- Side note: While EADS and Boeing fight over the USAF tanker contract, and neither one is capable of delivering their respective tankers on time, IAI Bedek of Israel completed conversion of the Boeing 767-200ER (the same airplane Boeing is using) into a tanker in short time and it is now offering the the airplane for lease to other countries. See this Flight Global article.
In a press conference January 20 in Everett (WA) at the Boeing factory, Sen. Maria Cantwell (D-Boeing/WA) leveled a charge against EADS which, if true, would cast a huge question over the handling of proprietary data mistakenly provided by the USAF to EADS and Boeing.
EADS January 21 denied Cantwell’s allegation that EADS had the data for more than a month. The allegation, if it were true, has all sorts of implications, and all of them bad for EADS. Here is Cantwell’s allegation:
What steps were taken to ensure EADS did not gain an unfair competitive advantage by having Boeing data for more than a month before the investigation was completed by the Air Force?
We talked with Cantwell’s press secretary, Janeen Heath, January 22 to ask the basis on the allegation that EADS had the information for more than a month. Heath said, “We received that information from a reliable source, and that’s a question to be answered at the [January 27] hearing.” We asked if the information came from the Air Force or from Boeing, and Heath said she did not have this information.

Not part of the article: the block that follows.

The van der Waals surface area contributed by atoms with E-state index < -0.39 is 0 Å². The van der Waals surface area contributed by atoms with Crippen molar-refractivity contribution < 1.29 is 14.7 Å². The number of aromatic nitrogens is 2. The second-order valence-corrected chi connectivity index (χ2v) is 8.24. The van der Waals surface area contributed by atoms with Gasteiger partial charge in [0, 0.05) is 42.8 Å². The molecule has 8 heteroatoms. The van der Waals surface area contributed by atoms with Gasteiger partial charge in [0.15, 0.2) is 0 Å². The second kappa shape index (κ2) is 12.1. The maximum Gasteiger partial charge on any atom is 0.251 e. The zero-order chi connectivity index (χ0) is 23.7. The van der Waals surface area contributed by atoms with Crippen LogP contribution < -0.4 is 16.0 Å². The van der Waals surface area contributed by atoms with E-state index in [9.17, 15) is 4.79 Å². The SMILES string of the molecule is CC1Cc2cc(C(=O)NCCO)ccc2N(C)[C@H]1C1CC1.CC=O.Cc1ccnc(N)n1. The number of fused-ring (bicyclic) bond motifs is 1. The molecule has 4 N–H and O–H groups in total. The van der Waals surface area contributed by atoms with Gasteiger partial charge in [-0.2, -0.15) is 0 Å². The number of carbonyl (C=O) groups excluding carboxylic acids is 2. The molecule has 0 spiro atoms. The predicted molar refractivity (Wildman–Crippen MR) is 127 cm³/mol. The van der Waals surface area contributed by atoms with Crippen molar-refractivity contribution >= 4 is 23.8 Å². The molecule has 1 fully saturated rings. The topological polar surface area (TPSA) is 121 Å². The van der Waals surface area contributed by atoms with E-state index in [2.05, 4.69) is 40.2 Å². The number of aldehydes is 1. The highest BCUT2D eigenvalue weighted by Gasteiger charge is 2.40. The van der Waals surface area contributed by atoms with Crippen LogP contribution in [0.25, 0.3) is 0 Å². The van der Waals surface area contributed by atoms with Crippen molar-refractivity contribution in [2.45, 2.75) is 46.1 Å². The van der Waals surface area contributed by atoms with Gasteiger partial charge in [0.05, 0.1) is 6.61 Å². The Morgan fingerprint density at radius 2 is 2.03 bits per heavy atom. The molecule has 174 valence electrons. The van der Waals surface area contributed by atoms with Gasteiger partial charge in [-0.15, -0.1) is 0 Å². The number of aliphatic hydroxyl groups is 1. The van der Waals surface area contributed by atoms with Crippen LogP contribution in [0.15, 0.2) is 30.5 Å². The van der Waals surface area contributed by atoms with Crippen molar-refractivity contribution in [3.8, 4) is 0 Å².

Here is EADS’ denial, with respect to the charge EADS had the Boeing data for more than a month:
Responsible members of the defense industry understand that when someone becomes aware that they’re in possession of competition sensitive information they must immediately secure it, protect it, and return it to the customer. This was done by us, and according to the USAF, apparently by Boeing as well.
The assertion that EADS held competition sensitive information for over a month is simply untrue and flatly contradicted by the Air Force’s forensic investigation and analysis.
This latest event reinforces our previously stated view that a hearing by Sen. Carl Levin (referred to in the press release below) is appropriate. The Air Force, EADS and Boeing say they each handled the situation according to federal law and Air Force rules, but in the absence of a clear, detailed and full disclosure of the timeline of events and procedures followed, the cloud that hangs over this procurement is dark and threatens the entire process. We believe that all three parties must testify before Levin’s committee to get all the facts and information out in the open. Once this is done, let the chips fall where they may–if there is any reason for any to fall at all.
Below is Cantwell’s full press release. The bold facing is hers. The Levin hearing is January 27 at 9:30 AM EST.